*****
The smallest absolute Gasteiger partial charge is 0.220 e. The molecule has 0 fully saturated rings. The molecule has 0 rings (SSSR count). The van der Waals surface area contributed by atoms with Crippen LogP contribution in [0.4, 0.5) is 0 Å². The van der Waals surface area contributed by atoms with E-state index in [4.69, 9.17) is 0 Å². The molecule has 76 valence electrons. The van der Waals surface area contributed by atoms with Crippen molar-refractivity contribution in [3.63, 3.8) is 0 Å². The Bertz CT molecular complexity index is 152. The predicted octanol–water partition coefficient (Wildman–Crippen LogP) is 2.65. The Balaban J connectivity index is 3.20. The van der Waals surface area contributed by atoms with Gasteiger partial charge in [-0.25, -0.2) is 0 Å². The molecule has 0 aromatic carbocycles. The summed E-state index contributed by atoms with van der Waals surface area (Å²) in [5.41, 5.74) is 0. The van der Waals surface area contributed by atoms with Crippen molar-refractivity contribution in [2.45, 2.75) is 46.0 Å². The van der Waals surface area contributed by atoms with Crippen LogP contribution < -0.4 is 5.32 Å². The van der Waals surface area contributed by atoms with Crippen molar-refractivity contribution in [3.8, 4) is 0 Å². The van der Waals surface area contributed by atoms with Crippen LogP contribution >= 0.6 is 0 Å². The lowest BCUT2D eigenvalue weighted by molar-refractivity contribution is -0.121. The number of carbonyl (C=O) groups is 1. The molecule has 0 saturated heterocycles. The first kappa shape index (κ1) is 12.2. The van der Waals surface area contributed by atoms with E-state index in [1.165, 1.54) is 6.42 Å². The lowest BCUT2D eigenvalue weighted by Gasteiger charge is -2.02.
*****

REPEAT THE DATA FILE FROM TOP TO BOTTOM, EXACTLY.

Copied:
The smallest absolute Gasteiger partial charge is 0.220 e. The molecule has 0 fully saturated rings. The molecule has 0 rings (SSSR count). The van der Waals surface area contributed by atoms with Crippen LogP contribution in [0.4, 0.5) is 0 Å². The van der Waals surface area contributed by atoms with E-state index in [4.69, 9.17) is 0 Å². The molecule has 76 valence electrons. The van der Waals surface area contributed by atoms with Crippen molar-refractivity contribution in [3.63, 3.8) is 0 Å². The Bertz CT molecular complexity index is 152. The predicted octanol–water partition coefficient (Wildman–Crippen LogP) is 2.65. The Balaban J connectivity index is 3.20. The van der Waals surface area contributed by atoms with Gasteiger partial charge in [-0.25, -0.2) is 0 Å². The molecule has 0 aromatic carbocycles. The summed E-state index contributed by atoms with van der Waals surface area (Å²) in [5.41, 5.74) is 0. The van der Waals surface area contributed by atoms with Crippen molar-refractivity contribution in [2.45, 2.75) is 46.0 Å². The van der Waals surface area contributed by atoms with Crippen LogP contribution < -0.4 is 5.32 Å². The van der Waals surface area contributed by atoms with Crippen molar-refractivity contribution in [3.8, 4) is 0 Å². The van der Waals surface area contributed by atoms with Crippen LogP contribution >= 0.6 is 0 Å². The lowest BCUT2D eigenvalue weighted by molar-refractivity contribution is -0.121. The number of carbonyl (C=O) groups is 1. The molecule has 0 saturated heterocycles. The first kappa shape index (κ1) is 12.2. The van der Waals surface area contributed by atoms with E-state index in [1.165, 1.54) is 6.42 Å². The lowest BCUT2D eigenvalue weighted by Gasteiger charge is -2.02.